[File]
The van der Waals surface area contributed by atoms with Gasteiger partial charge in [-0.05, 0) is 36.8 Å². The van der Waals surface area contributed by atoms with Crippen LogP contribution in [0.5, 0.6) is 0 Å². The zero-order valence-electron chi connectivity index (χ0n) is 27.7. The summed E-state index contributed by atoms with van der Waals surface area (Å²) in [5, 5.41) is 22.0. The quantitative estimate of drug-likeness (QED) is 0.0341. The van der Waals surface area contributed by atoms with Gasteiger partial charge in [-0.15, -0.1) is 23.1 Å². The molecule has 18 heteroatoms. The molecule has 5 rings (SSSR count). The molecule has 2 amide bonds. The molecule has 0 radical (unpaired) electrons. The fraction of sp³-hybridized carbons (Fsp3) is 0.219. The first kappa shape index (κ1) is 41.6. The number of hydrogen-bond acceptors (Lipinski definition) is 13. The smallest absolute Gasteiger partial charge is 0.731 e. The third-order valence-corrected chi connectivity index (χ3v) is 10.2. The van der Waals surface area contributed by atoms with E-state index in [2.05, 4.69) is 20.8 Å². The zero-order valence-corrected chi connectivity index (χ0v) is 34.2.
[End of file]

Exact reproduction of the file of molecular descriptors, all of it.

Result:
The van der Waals surface area contributed by atoms with Gasteiger partial charge in [-0.05, 0) is 36.8 Å². The van der Waals surface area contributed by atoms with Crippen LogP contribution in [0.5, 0.6) is 0 Å². The zero-order valence-electron chi connectivity index (χ0n) is 27.7. The summed E-state index contributed by atoms with van der Waals surface area (Å²) in [5, 5.41) is 22.0. The quantitative estimate of drug-likeness (QED) is 0.0341. The van der Waals surface area contributed by atoms with Gasteiger partial charge in [-0.15, -0.1) is 23.1 Å². The molecule has 18 heteroatoms. The molecule has 5 rings (SSSR count). The molecule has 2 amide bonds. The molecule has 0 radical (unpaired) electrons. The fraction of sp³-hybridized carbons (Fsp3) is 0.219. The first kappa shape index (κ1) is 41.6. The number of hydrogen-bond acceptors (Lipinski definition) is 13. The smallest absolute Gasteiger partial charge is 0.731 e. The third-order valence-corrected chi connectivity index (χ3v) is 10.2. The van der Waals surface area contributed by atoms with E-state index in [2.05, 4.69) is 20.8 Å². The zero-order valence-corrected chi connectivity index (χ0v) is 34.2.